II.D. Bienvenida Belts (Fig. 9, nos. 19)

II.E. Olmeda Belts (Fig. 9, nos. 1314)

Ring-buckles generally made of iron. Such pieces are typical of the 3rd century but nevertheless are frequently found in Hispanic cemeteries of the Culture of the Duero cemeteries. The fact that such buckles are found recurrently in Spanish tombs can not be explained just by residual use of such buckles.


Journal of Roman Military Equipment Studies 10 1999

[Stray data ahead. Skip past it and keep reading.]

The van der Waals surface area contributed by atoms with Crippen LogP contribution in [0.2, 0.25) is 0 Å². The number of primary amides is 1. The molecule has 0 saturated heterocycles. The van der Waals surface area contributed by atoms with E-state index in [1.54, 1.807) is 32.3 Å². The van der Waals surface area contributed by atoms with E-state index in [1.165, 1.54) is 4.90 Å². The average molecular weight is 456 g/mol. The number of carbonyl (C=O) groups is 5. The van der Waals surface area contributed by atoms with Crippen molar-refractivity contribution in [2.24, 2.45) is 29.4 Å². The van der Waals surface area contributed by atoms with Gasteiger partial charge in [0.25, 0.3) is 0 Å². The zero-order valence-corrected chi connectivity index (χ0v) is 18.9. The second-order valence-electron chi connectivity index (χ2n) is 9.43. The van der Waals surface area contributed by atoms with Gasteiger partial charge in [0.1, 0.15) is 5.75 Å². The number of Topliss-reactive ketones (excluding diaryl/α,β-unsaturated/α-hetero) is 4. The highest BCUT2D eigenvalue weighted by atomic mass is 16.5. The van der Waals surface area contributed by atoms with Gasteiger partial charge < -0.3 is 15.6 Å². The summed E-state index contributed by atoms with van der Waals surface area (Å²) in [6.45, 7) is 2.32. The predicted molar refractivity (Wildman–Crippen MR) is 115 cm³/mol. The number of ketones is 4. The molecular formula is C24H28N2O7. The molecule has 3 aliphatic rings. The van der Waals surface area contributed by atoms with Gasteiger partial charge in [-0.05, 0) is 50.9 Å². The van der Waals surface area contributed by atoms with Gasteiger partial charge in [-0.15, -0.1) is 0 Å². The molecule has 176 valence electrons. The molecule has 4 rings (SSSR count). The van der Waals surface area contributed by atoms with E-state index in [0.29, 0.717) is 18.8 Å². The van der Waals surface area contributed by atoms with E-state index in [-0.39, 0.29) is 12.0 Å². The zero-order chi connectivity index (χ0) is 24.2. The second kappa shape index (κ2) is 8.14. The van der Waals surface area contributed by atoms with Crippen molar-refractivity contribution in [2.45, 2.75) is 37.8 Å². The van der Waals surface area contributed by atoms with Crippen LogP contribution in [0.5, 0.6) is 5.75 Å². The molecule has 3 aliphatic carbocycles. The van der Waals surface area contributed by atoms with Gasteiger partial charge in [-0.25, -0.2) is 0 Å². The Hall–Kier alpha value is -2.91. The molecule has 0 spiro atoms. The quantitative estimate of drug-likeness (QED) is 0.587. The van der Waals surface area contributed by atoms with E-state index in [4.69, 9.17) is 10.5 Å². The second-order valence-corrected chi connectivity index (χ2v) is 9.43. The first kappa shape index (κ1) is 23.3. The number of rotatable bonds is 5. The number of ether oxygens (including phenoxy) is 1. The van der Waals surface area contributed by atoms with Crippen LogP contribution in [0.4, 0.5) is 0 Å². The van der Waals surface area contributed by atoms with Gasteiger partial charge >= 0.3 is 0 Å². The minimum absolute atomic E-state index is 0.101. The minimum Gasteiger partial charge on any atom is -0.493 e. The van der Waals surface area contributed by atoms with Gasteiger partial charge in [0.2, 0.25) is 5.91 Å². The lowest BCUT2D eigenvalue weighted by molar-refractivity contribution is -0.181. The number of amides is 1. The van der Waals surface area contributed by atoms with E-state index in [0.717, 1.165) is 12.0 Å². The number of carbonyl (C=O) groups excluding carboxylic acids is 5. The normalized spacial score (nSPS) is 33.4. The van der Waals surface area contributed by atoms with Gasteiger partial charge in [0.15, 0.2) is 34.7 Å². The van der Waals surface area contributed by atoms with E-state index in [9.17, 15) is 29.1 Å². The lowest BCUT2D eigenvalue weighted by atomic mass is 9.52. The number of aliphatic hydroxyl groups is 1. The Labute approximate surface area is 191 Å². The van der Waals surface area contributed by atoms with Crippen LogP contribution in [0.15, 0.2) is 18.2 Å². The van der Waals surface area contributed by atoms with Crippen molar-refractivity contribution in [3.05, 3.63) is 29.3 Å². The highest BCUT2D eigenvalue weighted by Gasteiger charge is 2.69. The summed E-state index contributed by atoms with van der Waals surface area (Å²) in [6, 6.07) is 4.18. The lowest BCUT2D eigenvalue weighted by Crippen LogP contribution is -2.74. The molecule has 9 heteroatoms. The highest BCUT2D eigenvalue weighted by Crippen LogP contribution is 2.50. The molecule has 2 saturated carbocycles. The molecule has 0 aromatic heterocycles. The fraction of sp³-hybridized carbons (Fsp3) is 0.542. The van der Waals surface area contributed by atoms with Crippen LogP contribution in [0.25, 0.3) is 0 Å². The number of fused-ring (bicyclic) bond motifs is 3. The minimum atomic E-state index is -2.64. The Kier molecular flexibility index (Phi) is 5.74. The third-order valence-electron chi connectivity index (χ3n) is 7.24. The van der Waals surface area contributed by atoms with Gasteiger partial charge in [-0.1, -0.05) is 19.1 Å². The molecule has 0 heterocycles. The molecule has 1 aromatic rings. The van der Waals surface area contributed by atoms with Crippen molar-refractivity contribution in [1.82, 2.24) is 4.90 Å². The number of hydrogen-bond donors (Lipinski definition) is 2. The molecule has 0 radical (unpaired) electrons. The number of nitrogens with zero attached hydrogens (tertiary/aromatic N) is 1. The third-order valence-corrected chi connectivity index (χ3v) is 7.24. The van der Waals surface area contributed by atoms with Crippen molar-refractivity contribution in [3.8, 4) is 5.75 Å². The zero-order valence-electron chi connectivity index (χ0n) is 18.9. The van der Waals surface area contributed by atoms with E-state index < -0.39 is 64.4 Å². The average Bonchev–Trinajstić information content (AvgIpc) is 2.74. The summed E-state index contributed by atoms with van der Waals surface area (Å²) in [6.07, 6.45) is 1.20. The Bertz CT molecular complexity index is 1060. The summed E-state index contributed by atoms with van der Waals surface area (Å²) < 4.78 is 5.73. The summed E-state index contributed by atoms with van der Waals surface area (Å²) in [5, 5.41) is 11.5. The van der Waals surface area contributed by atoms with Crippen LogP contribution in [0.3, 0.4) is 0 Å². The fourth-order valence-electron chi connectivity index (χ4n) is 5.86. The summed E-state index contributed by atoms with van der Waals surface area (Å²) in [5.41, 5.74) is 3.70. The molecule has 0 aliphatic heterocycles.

27 28 29 30 31 32 33 34 35 36 37 38 39 40 41 42 43 44 45 46 47 48 49 50 51 52 53 54 55 56 57 58 59 60 61 62 63 64 65 66 67 68 69 70 KELLER, 1971. ROSAS, 1976. PALOL, 1969, 146, 149, fig. 25, 3, 25bis. RIPOLL, 1993, 594, 14. BHME, 1986, fig. 8, 1. FEUGERE, 1993a, 253. HAWKES, 1961, 52, fig. 18, a. BONNET ET ALII, 1989, 192193, n 168 and 170. HAWKES, 1961, 57, fig. 19, a. ZEISS, 1934, fig. 32, 9. FARIA ; RODRIGUEZ, 1995, fig. 46. PALOL, 1969, 147, fig. 25, 1. RIPOLL, 1993, 596. AURRECOECHEA, 1995/1996, fig. 1, 10 and 11. SOMMER, 1984, 36, figs. 14, n 56. SOMMER, 1984, 38, plate 16, 7. AURRECOECHEA, 1996a, fig. 6, nos. 101103. AURRECOECHEA, 1997, 1519. PALOL, 1969, 128, fig. 24, 1 and fig. 19. HAWKES, 1974, 389, fig. 3, 7. BHME, 1974, fig. 104, 9. SOMMER, 1984, 37. AURRECOECHEA, 1996a, 109, fig. 19. RIPOLL, 1993, 592, n 3. BOUBE-PICCOT, 1994, n 63, 6569. HEURGON, 1958, plate 23, 2. PEREZ, 1991, n 4. CASAS, 1985/86, 7389. RIPOLL, 1993, 592, n 35, 594, n11. PILET, 1990, 125. FEUGERE, 1993b, fig. 14. SOMMER, 1984, fig. 16. BOUBE-PICCOT, 1994, List 1, n 123, Carte 2. BHME, 1986, 486. RIPOLL, 1993, 594, n 13. NENQUIN, 1953, plate 8, D-11. BOUBE-PICCOT, 1994, n 162163. BHME, 1986, 472. AURRECOECHEA, 1998a, 15. BULLINGER, 1969a, ab. 29, 1, ab. 60. SCHULZE-DRRLAMM, 1989, 784785, plate 75. AURRECOECHEA, 1996b, 15, fig. 1, 1. BULLINGER, 1969a, ab. 28. These pieces come from the antiquity market and the actual whereabouts is unknown. They were offered to the British Museum in 1992 and their Spanish origin was reported. They actually were part of a set including Bhmes B type buckle of fig. 4,1. AURRECOECHEA, 1996b, 18, fig. 1, 2, 5 and 6. BHME, 1974, fig. 136, 9. BHME, 1986, fig. 6, 7. BHME, 1974, fundliste 11, karte 11. AURRECOECHEA, 1996b, 18, fig. 1, 34. BULLINGER, 1969a, fig. 21, 1, fig. 23, 1. SCHULZE-DRRLAMM, 1989, 784785, plate 75. See note 1. SOMMER, 1974, fig. 10, 2. AURRECOECHEA, 1996b, fig. 1, 78. SOMMER, 1984, 52, plate 20. HAWKES, 1961, 6364, fig. 23. BHME, 1974, fig. 28. BULLINGER, 1969b, 149159, fig. 4 and 8.